We Rank The Best Songs From Each Queen Album

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Freddie Mercury of Queen, performing at the Omni. (Photo by Tom Hill/WireImage)

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It is tremendously difficult to choose between all the songs of the British band, but we believe that these are the most representative of Freddie Mercury & Co for art, heart and transcendence.

Queen is one of the most iconic English bands in history, that’s for sure. Their lyrics and musical compositions, as well as the extraordinary personality of their vocalist, Freddie Mercury, have made this group one of the greatest references in British rock. So much so that 50 years later, their magic endures and will last forever, because we can still be moved just by listening to them. We Rank The Best Songs From Each Queen Album:

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Queen (1973): Keep Yourself Alive

It was the only Queen single that never made the charts, but it was quite a declaration of intent. May’s guitar predominates in it and served to inaugurate the band’s fan phenomenon in Japan. Rock in its purest form with which Freddie and his boys seemed to say: “we are here.”

 

Queen II (1974): White Queen (As It Began)

A song composed at the time of Smile, which Queen performed few times live, but in what way when they did it… Mercury’s voice in celestial mode and the intensity of the composition in crescendo, bordering on the epic in the final section, as strong points.

 

Sheer Heart Attack (1974): Killer Queen

It was the band’s first big hit, earning it number 2 on the UK Singles Charts. The band patented the Queen sound with a joy of resources and Freddie began to show himself seriously… For me, without discussion, the best song on the album.

 

A Night At The Opera (1975): Bohemian Rhapsody

Obviously, this does not have a reason to be included in here. Magnus Opus by Freddie Mercury, immeasurable. A masterpiece that remained number one for nine consecutive weeks in the UK. Probably the best song of all time. Little more to add.

 

A Day At The Races (1976): Somebody To Love

One of Mercury’s favorite songs, with which he raised the level of difficulty in vocal performance a notch. A mixture of rock and gospel, it leaves for posterity a final anthological falsetto and a chorus of voices of three that emulate a hundred. Another jewel in the crown.

 

News Of The Word (1977): We Are The Champions

In a tough fight with another hit from the album (We Will Rock You), Mercury’s triumphant ballad is, and will be, the soundtrack par excellence of sporting hits. Another demonstration of Freddie’s vocal power that has the almost magical ability to perfectly blend in with the emotions that result after having achieved a triumph. No matter how many times you’ve heard it, it always shudders. Queen in its purest form.

 

Jazz (1978): Don’t Stop Me Now

It reached number 9 on the British charts and 86 in the United States, although, as with most of the band’s material, its appreciation and popular acceptance have grown exponentially over the years. A study concluded in 2015 that it is the song that makes us feel the best. Almost nothing…

 

The Game (1980): Another One Bites The Dust

Very difficult choice between this huge funk hit (7 million copies sold; the band’s second number one in the US) and the magnificent Play The Game and Save Me. This time Deacon’s tremendous bass wins the game. It supposed a certain change of register for the band, but it hooks anyway from the first second. Give it volume.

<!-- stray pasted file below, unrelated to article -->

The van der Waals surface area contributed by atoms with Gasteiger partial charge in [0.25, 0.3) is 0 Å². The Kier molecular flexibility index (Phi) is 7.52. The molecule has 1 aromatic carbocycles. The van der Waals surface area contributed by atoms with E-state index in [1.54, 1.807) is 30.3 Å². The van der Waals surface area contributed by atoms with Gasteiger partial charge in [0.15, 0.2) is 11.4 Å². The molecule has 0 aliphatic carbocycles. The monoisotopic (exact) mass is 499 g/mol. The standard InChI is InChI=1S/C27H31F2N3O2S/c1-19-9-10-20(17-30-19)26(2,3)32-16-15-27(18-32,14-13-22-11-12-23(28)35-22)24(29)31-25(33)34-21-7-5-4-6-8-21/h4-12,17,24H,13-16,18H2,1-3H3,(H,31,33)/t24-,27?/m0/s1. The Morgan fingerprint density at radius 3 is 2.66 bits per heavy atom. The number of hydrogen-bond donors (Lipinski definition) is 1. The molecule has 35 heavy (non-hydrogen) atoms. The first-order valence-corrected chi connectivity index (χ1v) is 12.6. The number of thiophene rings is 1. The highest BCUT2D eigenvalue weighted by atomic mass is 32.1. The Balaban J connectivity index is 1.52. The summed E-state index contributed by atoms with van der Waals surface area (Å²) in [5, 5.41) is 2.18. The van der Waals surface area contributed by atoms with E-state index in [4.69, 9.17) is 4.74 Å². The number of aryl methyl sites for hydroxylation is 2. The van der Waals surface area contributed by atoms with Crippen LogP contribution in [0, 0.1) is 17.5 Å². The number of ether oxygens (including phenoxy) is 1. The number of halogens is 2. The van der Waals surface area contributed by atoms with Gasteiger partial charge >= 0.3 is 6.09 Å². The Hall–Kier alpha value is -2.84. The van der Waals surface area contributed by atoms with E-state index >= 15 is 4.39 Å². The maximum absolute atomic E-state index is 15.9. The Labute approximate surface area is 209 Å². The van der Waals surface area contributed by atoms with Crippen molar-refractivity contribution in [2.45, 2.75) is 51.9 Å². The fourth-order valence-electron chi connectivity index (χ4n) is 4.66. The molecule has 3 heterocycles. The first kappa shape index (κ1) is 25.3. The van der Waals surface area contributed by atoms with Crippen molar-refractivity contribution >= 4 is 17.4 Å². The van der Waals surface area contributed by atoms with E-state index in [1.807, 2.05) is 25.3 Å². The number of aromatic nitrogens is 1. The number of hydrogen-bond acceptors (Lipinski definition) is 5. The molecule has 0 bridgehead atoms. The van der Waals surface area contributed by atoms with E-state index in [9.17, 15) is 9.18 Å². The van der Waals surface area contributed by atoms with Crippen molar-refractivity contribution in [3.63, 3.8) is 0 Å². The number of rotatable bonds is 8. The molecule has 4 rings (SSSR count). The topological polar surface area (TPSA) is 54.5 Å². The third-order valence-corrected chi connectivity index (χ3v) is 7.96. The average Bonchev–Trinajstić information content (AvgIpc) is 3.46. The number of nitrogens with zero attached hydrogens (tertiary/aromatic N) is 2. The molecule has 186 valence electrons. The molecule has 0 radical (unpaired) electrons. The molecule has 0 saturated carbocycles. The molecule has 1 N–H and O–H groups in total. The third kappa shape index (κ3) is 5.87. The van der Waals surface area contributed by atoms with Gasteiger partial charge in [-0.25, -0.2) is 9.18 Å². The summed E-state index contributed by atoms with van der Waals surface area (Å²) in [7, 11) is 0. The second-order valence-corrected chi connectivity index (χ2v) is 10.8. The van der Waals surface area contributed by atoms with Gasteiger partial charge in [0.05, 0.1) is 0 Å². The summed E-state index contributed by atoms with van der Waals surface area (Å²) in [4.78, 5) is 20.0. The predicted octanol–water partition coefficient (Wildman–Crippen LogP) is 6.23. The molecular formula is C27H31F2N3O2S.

Flash Gordon (1980): Flash (single version)

On this eminently instrumental soundtrack, the film’s title track reached # 10 on the UK charts. The live performance, very convincing. Of course, The Kiss (Aura resurrects Flash), instrumental in nature, takes us to another level (film music with all the lyrics).

 

Hot Space (1980): Under Pressure

The record change was confirmed and the fiasco for Queen with this album. However, it picked up another of the great successes of the band. There is little doubt that it is the best song on the album. Legendary collaboration with David Bowie in which John’s bass stands out again. Another indisputable number one for the band.

 

The Works (1984): I Want To Break Free

The album supposed Queen’s reunion with her own essence and, among several great songs, this legendary song stands out for us. With an iconic video clip from the 80s, in which Freddie, Roger, John and Brian appear dressed as women parodying the British soap opera Coronation Street, the composition became an anthem of liberation around the world. It reached number 3 on the UK charts and number one in other countries.

 

A Kind Of Magic (1986): A Kind Of Magic

This was a tremendous album that collects several hits from the band, although A Kind Of Magic was close to pop than rock, it also reached number 3 on the UK charts.

 

The Miracle (1989): Scandal

Very difficult to decide with the band’s thirteenth album (not in vain it included several songs that would later become the Greatest Hits II). The balance was in favor of Scandal for being a song that lacks nothing: pop-rock with a forceful percussion, permanent presence of May’s guitar and, above all, a Mercury voice that touches the inhuman in the final stretch.

 

Innuendo (1991): The Show Must Go On

The final message of the genius. A true sonic testament that makes your hair stand on end. Intense, solemn and epic in equal measure, it is awe-inspiring at the prospect of the short future that awaited Mercury when he recorded it. Essential.

 

Made In Heaven (1995): Too Much Love To Kill You

Written for the album The Miracle, this excellent ballad appeared on the album posthumously. Emotional song that becomes saddening, once again demonstrates Freddie’s vocal quality. Perfect from start to finish.